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Wi-Fi Router Charts

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Mesh System Charts

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Wireless Performance - more

Throughput vs. attenuation curves provide a better view of relative performance. We added the only other AC1200 access point tested with the current process, the Edimax CAP1200 for comparison. The 2.4GHz downlink plot shows the Edimax has higher throughput with lower attenuation values up to 27 dB (stronger signals), while the Xclaim has the throughput advantage as signal levels drop.

Xi-3 2.4GHz Downlink Throughput Performance

Xi-3 2.4GHz Downlink Throughput Performance

The 2.4 GHz uplink plot shows the Ediamx CAP1200 and Xclaim Xi-3 to be quite similar, with the Xi-3 holding a slight throughput advantage through all ranges.

Xi-3 2.4GHz Uplink Throughput Performance

Xi-3 2.4GHz Uplink Throughput Performance

The 5 GHz downlink plot shows the Edimax CAP1200 with a slight throughput advantage through most of the tested range.

Xi-3 5 GHz Downlink Throughput Performance

Xi-3 5 GHz Downlink Throughput Performance

5 GHz uplink results are similar to downlink, but with the Edimax providing higher throughput at higher signal levels.

Xi-3 5 GHz Uplink Throughput Performance

Xi-3 5 GHz Uplink Throughput Performance

Closing Thoughts

Tim said in the Xi-2 review that "a web interface is sorely needed" as an alternative to the Harmony app. Clearly, CloudManager meets that requirement. After using both Harmony and CloudManager, I doubt I'd use Harmony. I found CloudManager more intuitive and easier to use and offers the added benefit of managment access to my wireless network from anywhere.

But does CloudManager bring Xclaim any closer to its claim of "Simply Better Wireless"? Yes and no, but mostly no. CloudManager is definitely a step in the right direction for managing multi-AP WLANs. It makes it easier to access features and monitor networks and doesn't log you out every time you switch focus to another app like Harmony does.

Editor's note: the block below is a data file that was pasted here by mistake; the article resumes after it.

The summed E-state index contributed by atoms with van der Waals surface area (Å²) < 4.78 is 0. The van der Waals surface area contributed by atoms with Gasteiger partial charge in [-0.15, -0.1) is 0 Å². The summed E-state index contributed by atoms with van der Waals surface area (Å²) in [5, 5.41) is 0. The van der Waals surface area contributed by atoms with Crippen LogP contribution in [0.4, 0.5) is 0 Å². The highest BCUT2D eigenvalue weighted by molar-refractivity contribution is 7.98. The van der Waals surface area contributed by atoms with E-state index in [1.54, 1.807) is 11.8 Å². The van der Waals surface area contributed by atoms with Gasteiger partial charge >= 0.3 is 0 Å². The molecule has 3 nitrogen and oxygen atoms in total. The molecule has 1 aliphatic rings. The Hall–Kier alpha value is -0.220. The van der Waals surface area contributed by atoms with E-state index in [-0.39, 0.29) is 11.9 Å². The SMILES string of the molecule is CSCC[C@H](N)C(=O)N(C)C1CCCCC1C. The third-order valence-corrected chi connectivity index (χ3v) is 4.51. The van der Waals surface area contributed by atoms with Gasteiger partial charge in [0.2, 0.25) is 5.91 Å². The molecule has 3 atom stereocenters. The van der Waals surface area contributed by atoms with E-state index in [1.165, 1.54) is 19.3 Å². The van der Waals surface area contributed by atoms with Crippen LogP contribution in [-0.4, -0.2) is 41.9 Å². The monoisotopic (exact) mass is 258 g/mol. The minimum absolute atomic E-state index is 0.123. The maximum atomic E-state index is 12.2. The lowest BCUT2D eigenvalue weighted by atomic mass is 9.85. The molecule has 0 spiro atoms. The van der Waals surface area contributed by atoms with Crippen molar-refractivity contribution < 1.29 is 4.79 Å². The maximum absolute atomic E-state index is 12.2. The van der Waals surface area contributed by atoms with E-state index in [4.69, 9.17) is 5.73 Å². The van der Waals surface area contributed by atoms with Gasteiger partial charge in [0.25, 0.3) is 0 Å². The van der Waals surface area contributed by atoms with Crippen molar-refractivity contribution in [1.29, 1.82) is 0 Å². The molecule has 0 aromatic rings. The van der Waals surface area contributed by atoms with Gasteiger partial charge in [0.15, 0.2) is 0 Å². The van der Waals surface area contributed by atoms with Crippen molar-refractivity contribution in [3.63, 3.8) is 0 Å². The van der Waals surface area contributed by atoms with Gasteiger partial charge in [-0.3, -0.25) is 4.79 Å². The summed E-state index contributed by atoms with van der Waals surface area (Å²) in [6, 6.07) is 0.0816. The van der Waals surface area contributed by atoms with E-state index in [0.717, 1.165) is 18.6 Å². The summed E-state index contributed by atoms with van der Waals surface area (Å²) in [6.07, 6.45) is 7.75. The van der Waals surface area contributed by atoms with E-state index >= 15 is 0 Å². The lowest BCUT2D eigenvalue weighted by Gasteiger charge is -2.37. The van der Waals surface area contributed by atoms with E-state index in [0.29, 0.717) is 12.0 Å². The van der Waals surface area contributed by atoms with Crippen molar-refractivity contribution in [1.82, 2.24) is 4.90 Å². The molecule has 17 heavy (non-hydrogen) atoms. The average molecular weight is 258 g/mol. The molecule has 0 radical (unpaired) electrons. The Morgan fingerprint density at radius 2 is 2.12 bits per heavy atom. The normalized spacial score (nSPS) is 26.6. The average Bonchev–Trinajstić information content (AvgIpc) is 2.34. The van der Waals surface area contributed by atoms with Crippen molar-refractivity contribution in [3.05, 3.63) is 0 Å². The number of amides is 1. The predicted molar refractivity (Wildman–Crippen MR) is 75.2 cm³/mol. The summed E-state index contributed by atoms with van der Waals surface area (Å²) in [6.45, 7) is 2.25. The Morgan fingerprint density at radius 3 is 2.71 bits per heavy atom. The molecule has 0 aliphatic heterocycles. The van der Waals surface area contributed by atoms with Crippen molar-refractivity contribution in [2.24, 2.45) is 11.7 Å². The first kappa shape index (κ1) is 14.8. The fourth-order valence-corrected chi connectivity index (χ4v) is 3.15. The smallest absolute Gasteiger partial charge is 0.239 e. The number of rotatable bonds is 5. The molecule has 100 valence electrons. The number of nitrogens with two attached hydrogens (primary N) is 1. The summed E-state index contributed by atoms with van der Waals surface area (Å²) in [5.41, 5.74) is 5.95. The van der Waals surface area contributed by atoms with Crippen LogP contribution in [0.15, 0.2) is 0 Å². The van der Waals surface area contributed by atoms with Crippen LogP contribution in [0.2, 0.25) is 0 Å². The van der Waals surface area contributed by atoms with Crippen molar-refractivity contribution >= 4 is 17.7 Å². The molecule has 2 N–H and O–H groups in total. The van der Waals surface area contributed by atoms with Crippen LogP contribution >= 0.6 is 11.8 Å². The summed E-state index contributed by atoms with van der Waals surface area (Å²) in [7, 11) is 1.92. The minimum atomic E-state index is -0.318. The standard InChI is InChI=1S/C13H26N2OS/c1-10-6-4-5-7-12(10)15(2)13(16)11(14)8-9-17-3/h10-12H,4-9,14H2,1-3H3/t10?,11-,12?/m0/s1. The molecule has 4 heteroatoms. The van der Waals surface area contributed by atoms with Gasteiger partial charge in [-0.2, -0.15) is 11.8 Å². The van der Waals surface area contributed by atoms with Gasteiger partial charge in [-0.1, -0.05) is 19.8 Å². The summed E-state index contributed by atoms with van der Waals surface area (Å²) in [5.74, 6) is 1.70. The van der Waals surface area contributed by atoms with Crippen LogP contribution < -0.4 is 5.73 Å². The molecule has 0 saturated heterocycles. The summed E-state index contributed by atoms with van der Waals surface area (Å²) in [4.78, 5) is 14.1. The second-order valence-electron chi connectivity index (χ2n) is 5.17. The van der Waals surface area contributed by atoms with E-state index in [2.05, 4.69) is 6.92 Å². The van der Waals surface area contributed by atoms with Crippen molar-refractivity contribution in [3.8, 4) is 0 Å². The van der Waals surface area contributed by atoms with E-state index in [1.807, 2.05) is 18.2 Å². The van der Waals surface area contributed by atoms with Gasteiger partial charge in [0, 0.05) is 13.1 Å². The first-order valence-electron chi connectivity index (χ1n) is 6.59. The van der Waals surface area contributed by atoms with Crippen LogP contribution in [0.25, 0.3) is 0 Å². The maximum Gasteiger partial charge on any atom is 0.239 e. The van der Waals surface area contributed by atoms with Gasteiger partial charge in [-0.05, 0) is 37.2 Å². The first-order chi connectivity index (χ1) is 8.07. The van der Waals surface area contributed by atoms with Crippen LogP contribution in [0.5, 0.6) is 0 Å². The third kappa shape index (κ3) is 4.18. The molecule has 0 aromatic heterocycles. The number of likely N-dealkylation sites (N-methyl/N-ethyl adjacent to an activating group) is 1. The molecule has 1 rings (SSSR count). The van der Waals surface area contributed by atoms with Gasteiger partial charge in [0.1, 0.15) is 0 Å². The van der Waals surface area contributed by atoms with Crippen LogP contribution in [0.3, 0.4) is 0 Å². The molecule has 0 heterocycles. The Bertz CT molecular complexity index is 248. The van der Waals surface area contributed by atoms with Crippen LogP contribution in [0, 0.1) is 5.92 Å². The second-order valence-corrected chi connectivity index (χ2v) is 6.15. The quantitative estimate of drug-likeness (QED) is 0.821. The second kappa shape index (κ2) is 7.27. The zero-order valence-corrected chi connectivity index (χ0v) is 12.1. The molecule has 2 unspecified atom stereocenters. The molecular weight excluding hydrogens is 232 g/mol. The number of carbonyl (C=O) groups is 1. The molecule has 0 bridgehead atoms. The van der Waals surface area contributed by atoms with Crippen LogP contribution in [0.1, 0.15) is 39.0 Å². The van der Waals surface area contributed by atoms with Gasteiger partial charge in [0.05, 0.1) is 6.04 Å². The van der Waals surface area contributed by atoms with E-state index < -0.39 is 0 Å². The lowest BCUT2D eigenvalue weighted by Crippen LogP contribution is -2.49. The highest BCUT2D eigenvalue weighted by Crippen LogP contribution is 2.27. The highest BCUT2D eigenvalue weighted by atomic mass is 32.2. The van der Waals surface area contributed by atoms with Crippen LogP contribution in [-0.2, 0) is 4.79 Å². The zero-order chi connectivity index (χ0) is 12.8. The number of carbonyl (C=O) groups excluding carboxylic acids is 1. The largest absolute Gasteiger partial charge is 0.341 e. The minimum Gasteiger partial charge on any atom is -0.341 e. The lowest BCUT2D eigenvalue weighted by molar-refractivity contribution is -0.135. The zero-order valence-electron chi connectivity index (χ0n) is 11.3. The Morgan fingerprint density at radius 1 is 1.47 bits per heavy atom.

However, CloudManager does nothing to address Xclaim's poor documentation and support approach. At least there are now Quick Setup Guides for each of the APs. But Xclaim seems to be sticking to its Forum-only support model, which makes the company look like an amateurish KickStarter-funded startup vs. the subsidiary of an established business-class Wi-Fi company that it is.

Although I found help in Xclaim's forums, forums are a useful tool for a manufacturer to get user feedback, not a replacement for good product documentation and phone / email support. When a company doesn't list its phone number, provide a company address or even an email contact address, you have to wonder. When your Xclaim network hits a snag, do you really want your only alternative to be a Forum post and cross your fingers for a timely (and helpful) response?

As 802.11ac pushes more traffic to 5 GHz, more APs are required due to 5 GHz' lower coverage vs. 2.4 GHz. This means that small wireless network admins that used to have only a few APs to worry about are finding themselves with larger networks to manage. Fortunately, more companies are coming to the rescue with lower cost alternatives to WLANs based around expensive hardware controllers and dumb APs.

Xclaim is in an increasingly crowded space that companies like Ubiquiti, Edimax and others have also set their sights on. Ubiquiti also has a free controller approach, but runs on a local computer vs. a cloud service. Edimax uses a hardware-controller approach that converts an AP into a dedicated controller. Both let admins dig deeper into settings and monitor more aspects of network performance than CloudManager, which assumes admins won't want or need to go there.

Overall, after getting through my initial issues related to an older software version, I found the Xclaim Xi-3 and Xi-2 APs functional and useful. The Harmony app is an, uh, interesting solution for AP control unsuited for managing more than a handful of APs. CloudManager is better, providing a free, very easy to use cloud-based AP controller. But Xclaim's system seems too simplified, without features like fast roaming, band steering and load balancing, or at least doesn't let admins control them.

When Ruckus announced Xclaim, it proclaimed "a new kind of Wi-Fi system exclusively developed for the small business market that redefines the model for offering enterprise-grade Wi-Fi services to organizations that have little to no IT expertise". Both Harmony and CloudManager limit wireless features to just the options Xclaim thinks these organizations need. The question is whether Xclaim has made Harmony and CloudManager functional enough for their target market.

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